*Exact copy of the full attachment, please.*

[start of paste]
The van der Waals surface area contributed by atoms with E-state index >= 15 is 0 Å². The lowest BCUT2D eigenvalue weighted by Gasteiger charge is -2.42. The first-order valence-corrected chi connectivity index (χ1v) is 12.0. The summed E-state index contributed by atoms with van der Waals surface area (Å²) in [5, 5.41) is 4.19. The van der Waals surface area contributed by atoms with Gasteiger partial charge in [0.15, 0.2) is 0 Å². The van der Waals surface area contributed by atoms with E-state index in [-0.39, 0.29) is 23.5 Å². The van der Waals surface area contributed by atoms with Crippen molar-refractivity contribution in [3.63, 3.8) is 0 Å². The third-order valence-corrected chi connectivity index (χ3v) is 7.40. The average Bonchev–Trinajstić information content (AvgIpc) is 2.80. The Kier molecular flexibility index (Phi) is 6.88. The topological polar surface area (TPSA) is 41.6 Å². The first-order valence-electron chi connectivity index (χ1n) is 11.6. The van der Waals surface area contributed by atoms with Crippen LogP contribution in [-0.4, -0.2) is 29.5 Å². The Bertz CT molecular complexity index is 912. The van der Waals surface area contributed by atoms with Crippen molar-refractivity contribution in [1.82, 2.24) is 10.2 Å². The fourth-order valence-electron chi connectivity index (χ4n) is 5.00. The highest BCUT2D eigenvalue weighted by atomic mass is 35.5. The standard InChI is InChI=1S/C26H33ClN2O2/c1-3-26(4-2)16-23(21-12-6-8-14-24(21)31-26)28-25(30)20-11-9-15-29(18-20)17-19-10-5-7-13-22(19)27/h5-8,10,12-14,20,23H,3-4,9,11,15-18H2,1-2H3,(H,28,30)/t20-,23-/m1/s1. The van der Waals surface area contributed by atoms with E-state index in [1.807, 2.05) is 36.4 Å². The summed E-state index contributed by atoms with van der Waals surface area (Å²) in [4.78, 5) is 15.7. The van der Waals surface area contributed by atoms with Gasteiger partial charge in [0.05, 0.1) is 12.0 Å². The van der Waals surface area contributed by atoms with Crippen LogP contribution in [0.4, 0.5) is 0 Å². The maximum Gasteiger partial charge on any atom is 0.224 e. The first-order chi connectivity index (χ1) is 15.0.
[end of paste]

The van der Waals surface area contributed by atoms with E-state index >= 15 is 0 Å². The lowest BCUT2D eigenvalue weighted by Gasteiger charge is -2.42. The first-order valence-corrected chi connectivity index (χ1v) is 12.0. The summed E-state index contributed by atoms with van der Waals surface area (Å²) in [5, 5.41) is 4.19. The van der Waals surface area contributed by atoms with Gasteiger partial charge in [0.15, 0.2) is 0 Å². The van der Waals surface area contributed by atoms with E-state index in [-0.39, 0.29) is 23.5 Å². The van der Waals surface area contributed by atoms with Crippen molar-refractivity contribution in [3.63, 3.8) is 0 Å². The third-order valence-corrected chi connectivity index (χ3v) is 7.40. The average Bonchev–Trinajstić information content (AvgIpc) is 2.80. The Kier molecular flexibility index (Phi) is 6.88. The topological polar surface area (TPSA) is 41.6 Å². The first-order valence-electron chi connectivity index (χ1n) is 11.6. The van der Waals surface area contributed by atoms with Crippen LogP contribution in [-0.4, -0.2) is 29.5 Å². The Bertz CT molecular complexity index is 912. The van der Waals surface area contributed by atoms with Crippen molar-refractivity contribution in [1.82, 2.24) is 10.2 Å². The fourth-order valence-electron chi connectivity index (χ4n) is 5.00. The highest BCUT2D eigenvalue weighted by atomic mass is 35.5. The standard InChI is InChI=1S/C26H33ClN2O2/c1-3-26(4-2)16-23(21-12-6-8-14-24(21)31-26)28-25(30)20-11-9-15-29(18-20)17-19-10-5-7-13-22(19)27/h5-8,10,12-14,20,23H,3-4,9,11,15-18H2,1-2H3,(H,28,30)/t20-,23-/m1/s1. The van der Waals surface area contributed by atoms with E-state index in [1.807, 2.05) is 36.4 Å². The summed E-state index contributed by atoms with van der Waals surface area (Å²) in [4.78, 5) is 15.7. The van der Waals surface area contributed by atoms with Gasteiger partial charge in [0.05, 0.1) is 12.0 Å². The van der Waals surface area contributed by atoms with Crippen LogP contribution in [0.4, 0.5) is 0 Å². The maximum Gasteiger partial charge on any atom is 0.224 e. The first-order chi connectivity index (χ1) is 15.0.